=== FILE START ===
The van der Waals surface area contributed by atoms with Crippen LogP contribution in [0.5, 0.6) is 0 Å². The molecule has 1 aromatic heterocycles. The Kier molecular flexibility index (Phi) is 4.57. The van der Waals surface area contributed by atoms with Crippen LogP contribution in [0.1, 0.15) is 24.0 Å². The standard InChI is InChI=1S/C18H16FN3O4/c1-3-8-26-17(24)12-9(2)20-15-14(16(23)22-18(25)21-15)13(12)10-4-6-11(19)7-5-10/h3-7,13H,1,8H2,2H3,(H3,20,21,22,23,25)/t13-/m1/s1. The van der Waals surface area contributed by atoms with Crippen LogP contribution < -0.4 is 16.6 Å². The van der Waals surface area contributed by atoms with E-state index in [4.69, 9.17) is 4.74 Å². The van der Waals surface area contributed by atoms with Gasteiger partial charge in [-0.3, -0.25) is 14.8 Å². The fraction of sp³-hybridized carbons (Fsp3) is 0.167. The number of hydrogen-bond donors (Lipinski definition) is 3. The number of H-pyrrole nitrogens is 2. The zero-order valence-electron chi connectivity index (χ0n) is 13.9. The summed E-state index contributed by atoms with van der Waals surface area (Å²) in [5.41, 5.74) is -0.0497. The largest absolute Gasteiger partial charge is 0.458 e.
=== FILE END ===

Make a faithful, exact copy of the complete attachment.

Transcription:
The van der Waals surface area contributed by atoms with Crippen LogP contribution in [0.5, 0.6) is 0 Å². The molecule has 1 aromatic heterocycles. The Kier molecular flexibility index (Phi) is 4.57. The van der Waals surface area contributed by atoms with Crippen LogP contribution in [0.1, 0.15) is 24.0 Å². The standard InChI is InChI=1S/C18H16FN3O4/c1-3-8-26-17(24)12-9(2)20-15-14(16(23)22-18(25)21-15)13(12)10-4-6-11(19)7-5-10/h3-7,13H,1,8H2,2H3,(H3,20,21,22,23,25)/t13-/m1/s1. The van der Waals surface area contributed by atoms with Crippen LogP contribution < -0.4 is 16.6 Å². The van der Waals surface area contributed by atoms with E-state index in [4.69, 9.17) is 4.74 Å². The van der Waals surface area contributed by atoms with Gasteiger partial charge in [-0.3, -0.25) is 14.8 Å². The fraction of sp³-hybridized carbons (Fsp3) is 0.167. The number of hydrogen-bond donors (Lipinski definition) is 3. The number of H-pyrrole nitrogens is 2. The zero-order valence-electron chi connectivity index (χ0n) is 13.9. The summed E-state index contributed by atoms with van der Waals surface area (Å²) in [5.41, 5.74) is -0.0497. The largest absolute Gasteiger partial charge is 0.458 e.